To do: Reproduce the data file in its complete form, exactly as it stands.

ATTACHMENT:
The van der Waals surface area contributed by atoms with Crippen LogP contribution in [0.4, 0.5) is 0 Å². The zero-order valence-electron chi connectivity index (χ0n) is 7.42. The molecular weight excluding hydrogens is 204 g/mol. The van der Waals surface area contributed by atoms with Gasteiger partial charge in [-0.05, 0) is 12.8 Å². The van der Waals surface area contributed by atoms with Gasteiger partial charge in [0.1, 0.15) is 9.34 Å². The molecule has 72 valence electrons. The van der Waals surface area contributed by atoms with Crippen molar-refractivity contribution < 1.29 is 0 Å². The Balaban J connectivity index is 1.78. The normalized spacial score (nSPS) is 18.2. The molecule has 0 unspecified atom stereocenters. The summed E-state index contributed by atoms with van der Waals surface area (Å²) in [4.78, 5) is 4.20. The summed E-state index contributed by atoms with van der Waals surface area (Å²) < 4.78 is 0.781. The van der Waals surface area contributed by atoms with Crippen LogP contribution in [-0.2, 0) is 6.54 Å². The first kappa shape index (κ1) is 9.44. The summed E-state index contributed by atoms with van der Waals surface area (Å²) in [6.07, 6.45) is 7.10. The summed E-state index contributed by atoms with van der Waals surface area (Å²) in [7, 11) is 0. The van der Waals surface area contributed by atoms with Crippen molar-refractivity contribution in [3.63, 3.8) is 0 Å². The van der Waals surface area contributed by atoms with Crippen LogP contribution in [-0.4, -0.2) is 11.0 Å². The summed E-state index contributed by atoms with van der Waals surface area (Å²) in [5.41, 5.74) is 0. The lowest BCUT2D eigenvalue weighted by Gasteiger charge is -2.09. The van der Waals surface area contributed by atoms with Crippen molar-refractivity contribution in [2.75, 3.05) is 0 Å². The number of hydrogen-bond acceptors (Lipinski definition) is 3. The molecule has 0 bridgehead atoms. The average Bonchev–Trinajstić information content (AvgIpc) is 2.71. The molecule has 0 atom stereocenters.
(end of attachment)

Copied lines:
The van der Waals surface area contributed by atoms with Crippen LogP contribution in [0.4, 0.5) is 0 Å². The zero-order valence-electron chi connectivity index (χ0n) is 7.42. The molecular weight excluding hydrogens is 204 g/mol. The van der Waals surface area contributed by atoms with Gasteiger partial charge in [-0.05, 0) is 12.8 Å². The van der Waals surface area contributed by atoms with Gasteiger partial charge in [0.1, 0.15) is 9.34 Å². The molecule has 72 valence electrons. The van der Waals surface area contributed by atoms with Crippen molar-refractivity contribution < 1.29 is 0 Å². The Balaban J connectivity index is 1.78. The normalized spacial score (nSPS) is 18.2. The molecule has 0 unspecified atom stereocenters. The summed E-state index contributed by atoms with van der Waals surface area (Å²) in [4.78, 5) is 4.20. The summed E-state index contributed by atoms with van der Waals surface area (Å²) < 4.78 is 0.781. The van der Waals surface area contributed by atoms with Crippen LogP contribution in [-0.2, 0) is 6.54 Å². The first kappa shape index (κ1) is 9.44. The summed E-state index contributed by atoms with van der Waals surface area (Å²) in [6.07, 6.45) is 7.10. The summed E-state index contributed by atoms with van der Waals surface area (Å²) in [7, 11) is 0. The van der Waals surface area contributed by atoms with Crippen molar-refractivity contribution in [3.63, 3.8) is 0 Å². The van der Waals surface area contributed by atoms with Crippen LogP contribution in [-0.4, -0.2) is 11.0 Å². The summed E-state index contributed by atoms with van der Waals surface area (Å²) in [5.41, 5.74) is 0. The lowest BCUT2D eigenvalue weighted by Gasteiger charge is -2.09. The van der Waals surface area contributed by atoms with Crippen molar-refractivity contribution in [2.75, 3.05) is 0 Å². The number of hydrogen-bond acceptors (Lipinski definition) is 3. The molecule has 0 bridgehead atoms. The average Bonchev–Trinajstić information content (AvgIpc) is 2.71. The molecule has 0 atom stereocenters.